Like many stock car drivers, California driver Carlos Vieira has a passion for racing. But for Vieira, racing is not just a passion; it saved his life.
Vieira’s new autobiography, “Knockin’ Doorz Down: A Story of Breaking Through the Darkness and Finding Redemption,” shares his battles with addiction as a young adult and the resulting tribulations, as well as his recovery and the new life he’s been able to forge as a result.
“I wanted to tell my story,” Vieira told Speed51. “I didn’t want to grow old, look back and tell myself ‘I could have done something more with my path or story to help people.’ That’s what I’ve been doing ever since I got clean.
“I’ve been drug-free for about 14 years now. Ever since I made that decision to stop forever, when I came to the point when I had to change, that’s when racing became a part of my life. Once I was going down the right path, I wanted to do more to give back to the community.”
As a teenager, Vieira was your typical high school student, enjoying sports, cars and spending time with friends. However, he started using drugs recreationally in college, leading to a destructive path of addiction upon his return home from school.
“I never did drugs until I got into college. I grew up a jock in school. I was into sports. I was into cars. I didn’t race until later in life, but I’d take my car to car shows a lot. I was into cars, sports, chasing women, doing what kids do, but I was never into drugs until I got to college. Once I was introduced to hard drugs, cocaine mainly, that’s when things got really bad.”
“Knockin’ Doorz Down” details the struggles and damage done by Vieira’s drug addiction.
“I was addicted to drugs for 13 years. I reached bottom many times. The book talks about my arrests, all the rehabs, losing my marriages and relationships with my kids. It talks about that and the ins and outs of binges. It tells stories about what I did when I was on drugs, the crazy stuff I did.
“It really paints the picture of the perfectly normal kid, president of their class, MVP of all the sports I played year-round, to someone who lost it all. Numerous times, I was broke, living on the streets, hungry. I’d go to my family’s home to eat and they’d slam the door on me. They were tired of it. They did everything they could to help me, but between the lies and bad stuff I put my family through, they got to the point where they were done.”
Fortunately, the story doesn’t end there. Vieira has now been drug-free for nearly 15 years and has dedicated his second chance in life to educating young people to prevent them from following that same path.
Vieira credits motorsports as a key part of his personal recovery, reigniting his passion for cars as a teenager while introducing him to a new community.
“I made some life-saving decisions and did things that I felt were key to me being clean for the last 14 years. One of those things was racing. I grew up knowing nothing about racing. I never went to a race; my friends didn’t race. I brought racing into my life, and it changed my life forever.
“It was a dream of mine. Most young boys, you want to go fast, you love to race. I was always very competitive. It just wasn’t in my circle of friends. I didn’t even know there were racetracks around here, to be honest, because I was never introduced to it.”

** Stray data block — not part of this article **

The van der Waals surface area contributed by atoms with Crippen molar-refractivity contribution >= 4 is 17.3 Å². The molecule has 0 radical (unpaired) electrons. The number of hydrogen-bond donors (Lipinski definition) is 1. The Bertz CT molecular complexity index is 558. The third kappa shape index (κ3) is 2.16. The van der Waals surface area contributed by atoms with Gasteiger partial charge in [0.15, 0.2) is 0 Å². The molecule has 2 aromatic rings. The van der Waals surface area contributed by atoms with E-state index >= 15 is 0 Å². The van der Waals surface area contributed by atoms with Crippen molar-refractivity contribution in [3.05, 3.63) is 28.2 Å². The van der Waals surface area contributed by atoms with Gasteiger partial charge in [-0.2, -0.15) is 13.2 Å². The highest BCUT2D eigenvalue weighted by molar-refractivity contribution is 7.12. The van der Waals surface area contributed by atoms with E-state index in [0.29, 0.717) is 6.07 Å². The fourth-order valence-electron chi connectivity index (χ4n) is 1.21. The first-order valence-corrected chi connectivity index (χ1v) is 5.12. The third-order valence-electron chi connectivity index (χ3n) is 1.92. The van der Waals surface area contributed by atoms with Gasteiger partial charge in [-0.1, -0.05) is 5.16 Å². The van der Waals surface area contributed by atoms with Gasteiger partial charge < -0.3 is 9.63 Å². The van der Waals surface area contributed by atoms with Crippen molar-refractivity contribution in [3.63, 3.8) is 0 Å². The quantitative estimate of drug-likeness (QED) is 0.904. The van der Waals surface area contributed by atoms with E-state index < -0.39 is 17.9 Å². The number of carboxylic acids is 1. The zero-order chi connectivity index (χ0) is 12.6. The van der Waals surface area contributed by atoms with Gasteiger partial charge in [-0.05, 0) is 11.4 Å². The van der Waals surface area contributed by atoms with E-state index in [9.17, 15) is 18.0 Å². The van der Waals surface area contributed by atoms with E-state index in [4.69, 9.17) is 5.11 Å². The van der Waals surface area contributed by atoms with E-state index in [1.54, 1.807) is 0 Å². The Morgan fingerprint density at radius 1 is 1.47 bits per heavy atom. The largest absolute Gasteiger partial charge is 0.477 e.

Vieira also credits racing for giving him a competitive platform, something he believes was also important in his recovery.
“When I went to college, I stopped playing sports. Sports kept me occupied, sports kept me motivated. I knew that I needed to stay away from drugs, parties, gang life, stuff like that. You can’t get mixed up with that kind of lifestyle and plan to play sports.
“When I brought racing into my life, it got back to focusing on doing something for myself that satisfied my inner need for competition, or desire to live on the edge. You bring back teamwork, having a team and other people around you with the same passion as what you do. It brought back what I needed for myself.”
Sales of “Knockin’ Doorz Down” also benefit the Carlos Vieira Foundation’s Race 2B Drug Free campaign.
“When I first started my foundation, we raised money for autism. Our first campaign was Race for Autism. A few years later, I started Race 2B Drug Free. That was a campaign to keep kids off the streets, away from drugs and away from gangs. Then we started Race to End the Stigma.”
“My book is focused on the Race 2B Drug Free. I’ve donated my whole inventory of books. When someone buys the book, 100 percent of the sale goes to the campaign. It helps kids stay away from drugs and gangs. We bring speakers into schools, talking to kids and telling their stories.”
One program funded by Race 2B Drug Free, Gloves Not Drugs, offers an escape for children through a free after-school program where students learn how to box.
“We have after-school programs. One program, Gloves Not Drugs, is a free program where kids go to gyms after school and learn the sport of boxing. We sponsor them to compete around the country.”
Vieira also hopes people will see his story and know that, regardless of what struggles they are facing, they can overcome them and chase their dreams.
“I want my story to be something that you can hear and think, no matter how much you think your life is over, no matter what your struggle is, you can overcome it and be what you were meant to be. You don’t have to let something control you. You can overcome any adversity.”
-Story by: Zach Evans, Speed51 Content Supervisor – Twitter: @ztevans
-Photo credit: KDD Media Company